Rich boy Carson Wheetly (Ashley Parker Angel) is up to his usual antics of partying and drinking without disregard. During the party Carson meets a young beautiful woman, Brandy Cox (Jillian Murray), who beats him at a boat race and he quickly becomes interested in her. Carson’s girlfriend Rachel (Marnette Patterson) becomes visibly jealous because of this new woman Carson has set his eyes on. The following day, Carson is informed that his dad, Ted Wheetly (Cameron Daddo), had passed away in a car accident during a car race. All the sudden Carson had become the 9th richest man in Florida until George (Ethan S. Smith) informs him the will has a lock on the fortune until Carson is 30. But Ted’s death isn’t exactly considered an accident and detective Frank Walker is out to find the culprit. Lies and deceit are all part of this story, but was Ted’s death really a murder? Who did it? Only time will show the truth.
I remember watching the original erotic thriller Wild Things which had an excellent cast that made the film popular. So part of me wanted to see what this new sequel had to offer, but there is always a certain degree of uncertainty and skepticism over direct to home video releases. Rarely do you find a film that comes directly to video to contain good material especially a fourth direct sequel. Anyway, I had a hard time finishing this film the first time I sat to watch it. There were just so many more negatives than positives in the first 20 minutes of the film. I finally sat down and watched the entire film in order to write this review.
The plot had some potential, but that quickly all went down south. There were some obvious problems that really kept bugging me throughout the film. The dialog was just bad the majority of the film featured some of the worst conversations I have ever heard in a film. At first I thought that maybe the cast was at fault, but as the film progressed it just did not improve much. Which comes to next point the acting was not good for the most part and the best performance was probably coming from John Schneider who plays Frank Walker and is not one of the lead actors. That probably tells you a lot. There were a few erotic scenes that felt more shoved in the screen than anything else. I guess is just Hollywood trying to sell sex as some may say or it may just be that those films before this had a certain level of sex that this film need to have as well. Whatever the case is it wasn’t really amusing.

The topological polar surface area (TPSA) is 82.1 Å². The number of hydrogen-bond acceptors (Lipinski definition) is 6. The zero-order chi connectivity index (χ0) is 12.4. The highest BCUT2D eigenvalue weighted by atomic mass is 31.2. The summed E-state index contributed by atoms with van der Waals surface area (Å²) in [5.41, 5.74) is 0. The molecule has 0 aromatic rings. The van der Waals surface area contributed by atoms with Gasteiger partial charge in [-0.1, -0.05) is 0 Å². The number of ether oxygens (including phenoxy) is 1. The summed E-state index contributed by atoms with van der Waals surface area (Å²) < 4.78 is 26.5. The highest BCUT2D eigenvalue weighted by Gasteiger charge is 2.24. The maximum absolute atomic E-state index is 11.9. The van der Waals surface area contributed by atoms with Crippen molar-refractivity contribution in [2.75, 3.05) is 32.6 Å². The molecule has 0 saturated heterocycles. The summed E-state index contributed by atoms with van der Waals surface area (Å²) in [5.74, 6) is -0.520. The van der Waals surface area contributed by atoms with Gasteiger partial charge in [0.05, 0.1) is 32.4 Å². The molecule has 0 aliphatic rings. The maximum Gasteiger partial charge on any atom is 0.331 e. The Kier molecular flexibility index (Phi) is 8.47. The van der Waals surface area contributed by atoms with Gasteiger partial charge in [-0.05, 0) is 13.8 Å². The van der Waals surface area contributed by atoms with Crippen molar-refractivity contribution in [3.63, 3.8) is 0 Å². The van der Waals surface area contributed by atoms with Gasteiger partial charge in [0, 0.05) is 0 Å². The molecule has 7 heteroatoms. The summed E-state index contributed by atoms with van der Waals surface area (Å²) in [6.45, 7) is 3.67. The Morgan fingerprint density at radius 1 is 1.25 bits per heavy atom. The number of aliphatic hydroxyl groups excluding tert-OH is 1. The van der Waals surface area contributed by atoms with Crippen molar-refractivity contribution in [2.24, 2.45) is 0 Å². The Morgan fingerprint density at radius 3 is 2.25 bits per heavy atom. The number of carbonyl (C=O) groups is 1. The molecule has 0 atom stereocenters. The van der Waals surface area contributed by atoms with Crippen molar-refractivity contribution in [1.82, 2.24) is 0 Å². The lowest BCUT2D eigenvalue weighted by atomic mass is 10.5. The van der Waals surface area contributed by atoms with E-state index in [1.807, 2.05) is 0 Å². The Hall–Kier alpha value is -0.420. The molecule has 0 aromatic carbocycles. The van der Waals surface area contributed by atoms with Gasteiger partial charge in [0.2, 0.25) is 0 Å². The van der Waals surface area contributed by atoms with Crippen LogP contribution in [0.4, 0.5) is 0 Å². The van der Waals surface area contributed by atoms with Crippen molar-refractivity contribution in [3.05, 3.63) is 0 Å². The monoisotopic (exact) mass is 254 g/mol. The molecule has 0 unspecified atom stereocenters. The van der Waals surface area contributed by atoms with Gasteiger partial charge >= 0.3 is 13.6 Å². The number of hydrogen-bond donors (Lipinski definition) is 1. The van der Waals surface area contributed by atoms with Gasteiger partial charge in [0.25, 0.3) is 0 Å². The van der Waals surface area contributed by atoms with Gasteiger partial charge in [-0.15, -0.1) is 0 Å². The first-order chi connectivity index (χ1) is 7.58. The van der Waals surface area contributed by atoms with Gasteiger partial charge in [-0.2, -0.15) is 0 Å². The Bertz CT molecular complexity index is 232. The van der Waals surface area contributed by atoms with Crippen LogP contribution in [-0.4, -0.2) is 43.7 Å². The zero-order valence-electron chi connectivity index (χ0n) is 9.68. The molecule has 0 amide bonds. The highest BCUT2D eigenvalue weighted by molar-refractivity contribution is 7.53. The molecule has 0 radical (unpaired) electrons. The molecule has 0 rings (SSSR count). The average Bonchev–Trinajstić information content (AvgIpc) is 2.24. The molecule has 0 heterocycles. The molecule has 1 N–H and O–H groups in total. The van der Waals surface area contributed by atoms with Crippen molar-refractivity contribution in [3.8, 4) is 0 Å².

Sure some of the film was somewhat entertaining, but there wasn’t enough for anyone to sit through it or even left with the feeling of wanting to watch it again. I am not sure how all these problems got through to the production portion.
Wild Things: Foursome arrives on Blu-ray with a 1080p MPEG-4 AVC encode framed at 1.85:1. I can’t believe how a film can make it to video looking the way Wild Things: Foursome does. The quality was sub-par what we have been getting from Sony. The image was fuzzy, soft and not a tiny bit detailed. The skin tone was over done taking a red tone for most of the film. There was a thick layer of grain that just didn’t help the movie at all. I was expecting much better quality having the beautiful views in Florida, but boy was I disappointed. I seriously don’t know how many of these problems made it all the way without anyone noticing them.
Wild Things: Foursome arrives on Blu-ray with a 5.1 English DTS-HD Master Audio lossless track. While the video quality has plenty of issues the audio isn’t much better. The track has absolutely no problems reproducing the dialog at all times. Some atmospherics and ambiance are heard from time to time to make the track more livelier. The score of the film is made up of mainly audio without lyrics to keep the viewers in suspense. The audio isn’t as bad as the video, but it could of been better.
Thankfully there are no supplements except a few movie trailers.
Wild Things: Foursome doesn’t make anything new with the plot from the previous films in the franchise, in fact it only adds the foursome scene. The Blu-ray was less than stellar and has not met the previous high bar that Sony had been providing for its release for quite some time now. The video quality is rather bad, the audio is sub-par, and no supplements other than movie trailers have been included. This is one of those direct to video films that truly re-enforces the believe that direct to video films are often bad. If the Wild Things franchise is your cup of tea then by all means watch this, otherwise stay away.
The screen captures are only a small representation of what the Blu-ray looks like and are not representative of Blu-ray’s true quality.